If your firm has an employee assistance program (EAP) or your healthcare provider offers counseling service, make sure that managers are trained about the program and skilled in how to make an effective employee referral. If your employee usage rates are below your industry average, you need to assess why and take action to increase usage. Talking to a professional counselor can make a big difference to a troubled employee.

If your firm does not offer an EAP, then identify community resources that can assist your employees and keep the list current.

HR should also have a strategy to deal with the devastating impact of a homicide or suicide at work.

I believe the time has come for executives to take a comprehensive approach to violence that occurs in the workplace and especially to bring mental health and suicide issues out of the closet into mainstream workplace conversations. We are past the point where organizations can think of suicide as a dirty little secret and hope it will go away. The time has come for meaningful action.

Don’t wait until something happens and people lose their lives. If you really mean that your employees are your most important asset, now is the time to step up.

Hope on Depression in the Workplace

There is a silent epidemic taking a toll on the American workforce. This illness affects 9.5% of the adult population and is to blame for 200 million lost workdays each year. Those lost workdays cost employers an estimated $17 billion to $44 billion. Despite these staggering statistics, only one-third of those affected by this common illness will ever seek professional help. What is this cause of disability, absenteeism and productivity loss? Depression.

There are many reasons an employee may keep concerns about his mental health private. Stigma, fear of losing his job and lack of awareness can prevent an individual from seeking help. Despite these hurdles, there are strategies employers can implement to not only connect their employees with the help they need but to also improve productivity. Employers that address mental health issues have happier, healthier employees and see increased productivity and profits.

Confidential online depression screenings are a proven way to reach those in need and help direct them to appropriate assistance. For more than a decade, the WorkplaceResponse program has worked with organizations to address mental health issues in the workplace. Developed by the nonprofit Screening for Mental Health, WorkplaceResponse is a mental health education and screening program that easily integrates into existing employee assistance programs or enhances existing wellness initiatives hosted by human resource departments or employee assistance programs.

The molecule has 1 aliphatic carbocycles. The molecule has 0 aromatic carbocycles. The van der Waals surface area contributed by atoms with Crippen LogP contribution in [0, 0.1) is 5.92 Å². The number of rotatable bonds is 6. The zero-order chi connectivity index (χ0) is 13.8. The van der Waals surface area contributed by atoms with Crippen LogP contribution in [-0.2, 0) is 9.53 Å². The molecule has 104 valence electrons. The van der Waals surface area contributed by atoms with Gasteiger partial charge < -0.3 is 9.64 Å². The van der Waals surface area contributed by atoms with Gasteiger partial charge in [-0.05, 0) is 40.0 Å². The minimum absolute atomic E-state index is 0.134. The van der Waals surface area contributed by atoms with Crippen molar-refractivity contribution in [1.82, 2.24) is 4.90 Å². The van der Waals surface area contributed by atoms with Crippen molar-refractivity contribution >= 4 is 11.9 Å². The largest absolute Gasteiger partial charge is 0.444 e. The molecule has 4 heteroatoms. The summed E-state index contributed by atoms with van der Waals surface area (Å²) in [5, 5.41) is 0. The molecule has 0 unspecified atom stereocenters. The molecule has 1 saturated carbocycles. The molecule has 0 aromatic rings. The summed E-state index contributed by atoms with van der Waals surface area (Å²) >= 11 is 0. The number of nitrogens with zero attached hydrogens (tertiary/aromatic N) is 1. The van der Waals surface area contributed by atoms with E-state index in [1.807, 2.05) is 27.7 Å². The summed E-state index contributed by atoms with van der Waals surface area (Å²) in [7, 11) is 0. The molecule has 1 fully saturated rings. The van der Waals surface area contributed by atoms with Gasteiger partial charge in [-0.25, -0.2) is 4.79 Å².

The program offers screenings for common mental health concerns, including depression, bipolar disorder, generalized anxiety disorder, post-traumatic stress disorder, eating disorders and alcohol use disorders. Screenings are anonymous and engage employees in becoming active participants in their own well-being. Upon completion of a screening, employees are provided with immediate results and linked back to employee assistance program (EAP), local or company resources.

Health promotion programs can also have positive effects in the workplace. These programs serve as excellent tools to increase mental health awareness and educate workers on the signs and symptoms of depression. Managers and employees who can identify these symptoms can assist at-risk individuals with receiving the help they need.

National Depression Screening Day (NDSD), held annually on the Thursday of the first full week in October, is dedicated to raising awareness and screening people for depression and related mood and anxiety disorders. NDSD is the nation’s oldest voluntary, community-based screening program that gives access to validated screening questionnaires and provides referral information for treatment.

Oct. 8 marks the 25th year of the revolutionary campaign. This milestone allows for opportunities to begin the conversation about mental health in the workplace. Identifying workplace risk factors, taking action to reduce employee stress and initiating organizational wellness programs can be productive first steps.